Thinking of changing careers into teaching? Teaching can be a very rewarding career whatever your previous experience. Employers value life experience outside of the education system, so don’t think that your age will count against you when applying for jobs.

There are a few things you need to know:

  • You must have a C or above in GCSE English and Maths, or an equivalent qualification. To teach in Early Years and Primary schools, you also need Science GCSE.  It may be possible to gain these alongside teacher training, if you do not already have them, or you might consider taking them at a local college before you start.
  • You will either need to have a degree or be willing to study for one to become a teacher.
  • Before training or working in a school or college in England or Wales, you will need to have a satisfactory enhanced DBS (Disclosure and Barring Service) check. In Scotland you will need a Disclosure, and in Northern Ireland a Criminal Record check. This ensures that adults in schools and colleges do not have any convictions which would bar them from working with children.
  • Staff working in Nursery and Primary schools also usually need to complete a self disclosure form, on which you must disclose if anyone in your household has a conviction of a violent crime or a crime against children. In some instances you may be barred from working with children if you live with someone convicted of such an offence.


If you are seriously considering changing to a career in teaching, the most valuable thing you can do is get some work experience in a school. This will help you to decide which age range you want to teach and give you an insight into life in a school. It might be very different from your experience of school as a pupil! 

Primary school teachers have to deliver the whole curriculum, so you need to be a good “all rounder”. Working in a secondary school, you will have the opportunity to work with students up to A level and impart a real love of your subject. Consider too how you would feel working with different ages of pupil. If you do not really enjoy the company of the children you teach, you will not find teaching very enjoyable.

If you do not have a degree, you need to consider if you will study for a degree with QTs (Qualified Teacher Status) or choose to study a degree and then undertake post graduate teacher training.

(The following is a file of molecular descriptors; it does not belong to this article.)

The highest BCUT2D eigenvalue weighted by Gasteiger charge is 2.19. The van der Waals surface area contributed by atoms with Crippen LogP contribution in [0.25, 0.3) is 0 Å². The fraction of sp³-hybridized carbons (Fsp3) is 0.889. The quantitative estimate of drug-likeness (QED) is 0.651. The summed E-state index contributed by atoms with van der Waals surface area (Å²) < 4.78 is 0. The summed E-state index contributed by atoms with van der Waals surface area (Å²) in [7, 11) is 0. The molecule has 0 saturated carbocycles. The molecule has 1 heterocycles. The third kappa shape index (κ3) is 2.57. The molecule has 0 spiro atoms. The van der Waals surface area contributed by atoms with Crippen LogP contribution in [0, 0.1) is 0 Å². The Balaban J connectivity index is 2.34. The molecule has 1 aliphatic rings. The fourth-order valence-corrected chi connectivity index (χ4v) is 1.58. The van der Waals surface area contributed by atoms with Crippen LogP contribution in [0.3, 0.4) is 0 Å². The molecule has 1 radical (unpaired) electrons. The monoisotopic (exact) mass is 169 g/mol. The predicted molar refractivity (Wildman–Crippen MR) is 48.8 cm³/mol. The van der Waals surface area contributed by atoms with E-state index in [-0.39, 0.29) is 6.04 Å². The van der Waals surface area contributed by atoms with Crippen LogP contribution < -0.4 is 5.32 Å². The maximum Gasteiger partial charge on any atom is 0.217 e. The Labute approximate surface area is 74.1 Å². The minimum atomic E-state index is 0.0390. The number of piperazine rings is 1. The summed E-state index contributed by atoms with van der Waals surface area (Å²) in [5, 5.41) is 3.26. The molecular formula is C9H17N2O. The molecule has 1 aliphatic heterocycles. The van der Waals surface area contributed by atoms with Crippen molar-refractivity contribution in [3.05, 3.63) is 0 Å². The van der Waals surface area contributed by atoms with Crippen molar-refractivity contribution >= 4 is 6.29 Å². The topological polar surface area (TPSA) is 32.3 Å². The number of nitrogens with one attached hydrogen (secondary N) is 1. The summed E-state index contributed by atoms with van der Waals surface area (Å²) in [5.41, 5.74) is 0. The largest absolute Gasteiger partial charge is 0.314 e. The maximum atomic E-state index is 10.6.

If you already have a degree, you will need to find a suitable training place to gain QTs (Qualified Teacher Status). 

For candidates wishing to teach at Secondary level, you can teach a subject related to your degree, or of course your degree subject itself. Depending on your needs, you can take a Subject Knowledge Enhancement (SKE) course to top up your knowledge. These are widely available and can be accessed in some colleges and universities as well as online.

Some career changers worry about their finances while training. Naturally if you have financial commitments, losing a year’s salary is a big barrier to taking the course. Teacher training courses are subject to tuition fees. They are also eligible for student finance to cover fees and maintenance. If your circumstances would make this difficult, there are some ways into teaching which provide an income during training.

Schools Direct (salaried) is designed for people with three or more year’s work experience and trainees are paid as unqualified teachers while they train.

For candidates with a 2:1 or above, Teach First is a two year course which offers an unqualified teacher salary in the first year and a newly qualified teacher salary in the second. It is primarily designed to develop people for leadership.

Depending on the age range and subject you study, non repayable bursaries are also available. Check on the Get into Teaching  website for the latest information.

It may also be possible to fit evening or weekend work around teacher training, but bear in mind that the training itself is very demanding.

Why consider a career in teaching?

Teaching has many benefits for career changers; some are energised by working with young people.  Others are drawn to the job by the opportunity to make a real difference to the life chances of children. Having experience from other types of work will have given you skills which will be really useful in the classroom. Managerial experience gained elsewhere can help you to progress into leadership more quickly.

Don’t run away with the idea that teaching is an easy option, it isn’t. You are “on-show” to the pupils for up to five hours a day. The workload can be hectic at certain times of the year, and there is a real pressure to improve results. Career changers often bring with them skills that can help them to tackle this.